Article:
Friday, March 18, 2011

Maneuver Warfare: OODA Cycles - The Most Important One is Yours - Part 3

This series of blog entries are about the so-called "maneuver warfare" as explained by William Lind. The writings of Robert Leonhard will also be included. I claim neither expertise in the subject nor devotion to this way of waging wars and thus I am not trying to convert you into anything. This series is not an analysis or a review of all ideas about maneuver warfare but rather some explorations about the topic based on computer war games and simulations. Future entries will be delivered based in readership.

Continued from part 2.

Mi right (south) flank is retreating. Very slowly through the forest southeast of their previous position. At least they are out of sight of the enemy.

The Soviets don't waste time pushing towards my rear, where everything left are tactical headquarters and fire support units. I order these units not to contest the enemy's advance, but to keep an eye on them. All I hope is to have enough time to reorganize my fighting units after their march through the woods ...

Aerial support shows up. First in the form of a two-ship flight of A-10s, but it has started raining and they pull out of our sector. Fortunately the storm clears half an hour later and two more A-10s are tasked with a CAS mission right where the main Soviet body is located. I receive reports of 5 Soviet main battle tanks killed.

My maneuver units have not cleared the woods yet.

Two hunter-killer teams of Kiowa-Apache helicopters make their arrival and turn hold the red tide. I keep the helicopters engaging at maximum distance and for two hours they fight with gallantry. The Soviets stop on their tracks. 

Encouraged by the performance of the attack helicopters, I decided to send one flight towards the enemy's rear. During all the debacle on the north, my extreme south flank was screened by three two-M3 Bradley teams. Eventually they pushed through the river and towards the enemy's rear and detected enemy activity. Great opportunity to deprive the enemy of their command and fire support.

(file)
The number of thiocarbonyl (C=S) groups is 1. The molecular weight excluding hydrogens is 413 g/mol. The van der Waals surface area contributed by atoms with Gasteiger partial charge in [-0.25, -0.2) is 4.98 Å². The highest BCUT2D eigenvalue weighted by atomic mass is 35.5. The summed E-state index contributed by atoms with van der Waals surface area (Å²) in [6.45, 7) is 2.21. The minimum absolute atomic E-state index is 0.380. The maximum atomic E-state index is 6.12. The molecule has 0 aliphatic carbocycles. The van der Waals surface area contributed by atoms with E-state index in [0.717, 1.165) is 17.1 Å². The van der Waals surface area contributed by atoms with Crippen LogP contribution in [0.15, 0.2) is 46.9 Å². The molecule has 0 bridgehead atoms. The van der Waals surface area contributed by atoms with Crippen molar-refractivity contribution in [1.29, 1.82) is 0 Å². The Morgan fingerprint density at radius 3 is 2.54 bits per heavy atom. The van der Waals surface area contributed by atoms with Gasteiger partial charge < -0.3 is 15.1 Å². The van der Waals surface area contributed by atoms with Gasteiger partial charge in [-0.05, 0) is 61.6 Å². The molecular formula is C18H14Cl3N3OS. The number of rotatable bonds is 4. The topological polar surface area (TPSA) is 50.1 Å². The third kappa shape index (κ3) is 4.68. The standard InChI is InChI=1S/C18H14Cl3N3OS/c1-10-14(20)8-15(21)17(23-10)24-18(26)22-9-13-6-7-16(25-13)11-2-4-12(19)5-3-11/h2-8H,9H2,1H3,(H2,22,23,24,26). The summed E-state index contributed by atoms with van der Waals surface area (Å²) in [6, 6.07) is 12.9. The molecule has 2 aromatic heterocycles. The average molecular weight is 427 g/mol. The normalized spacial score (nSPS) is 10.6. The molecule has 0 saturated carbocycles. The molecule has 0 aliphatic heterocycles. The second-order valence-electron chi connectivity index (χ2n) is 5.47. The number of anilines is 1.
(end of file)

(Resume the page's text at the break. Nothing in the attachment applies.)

A hunter-killer helicopter team taking care of a SAM unit. This team later destroyed a self-propelled artillery battery and two HQ units. Note my units moving through the woods.

It's 1700 and I still can't reorganize my remaining forces. Maneuver units stuck in the woods. Command structure is paralyzed and jammed. The only fires delivered onto the enemy come from off-map artillery and the helicopters.

Suddenly, the game stops because I achieved victory (!?)

Whaat? Move aside officer, I have units behind your window ...
Pyrrhic victory, I've lost 60% of my units. But the enemy has lost 80% of his ...

Sectors control and number of individual vehicles left.

Take home lesson from this battle is to keep a mean and lean OODA cycle. I screwed mine by not understanding the time needed to reinforce the front line. When I realized my mistake it was too late and after that I had virtually no command over anything other than a sluggish retreat through no-tank country and directing air support units towards hot spots.



Dimitris said...
This comment has been removed by the author.
Dimitris said...

Nice writeup JC.

Would it have been possible to employ the helo team earlier than it was, both to destroy critical assets and to blunt the follow-on wave?

JC said...

Thanks Dimitris. Nice to see you around.

The air support units show up at their own timing and I have no control on their arrival.


Anonymous said...

Ah, Flashpoint Germany. It had a lot of things I liked, but I never seemed to get into it.

It is one of the few (non-sim) wargames that feature some kind of electronic warfare vs C2 feature. Besides this I have only seen it in POA2 and Harpoon.

Do anyone know any other game that manages to incorporate something in that department?


JC said...

Hi Pergite. Thanks for your comment. No that I know. Anybody?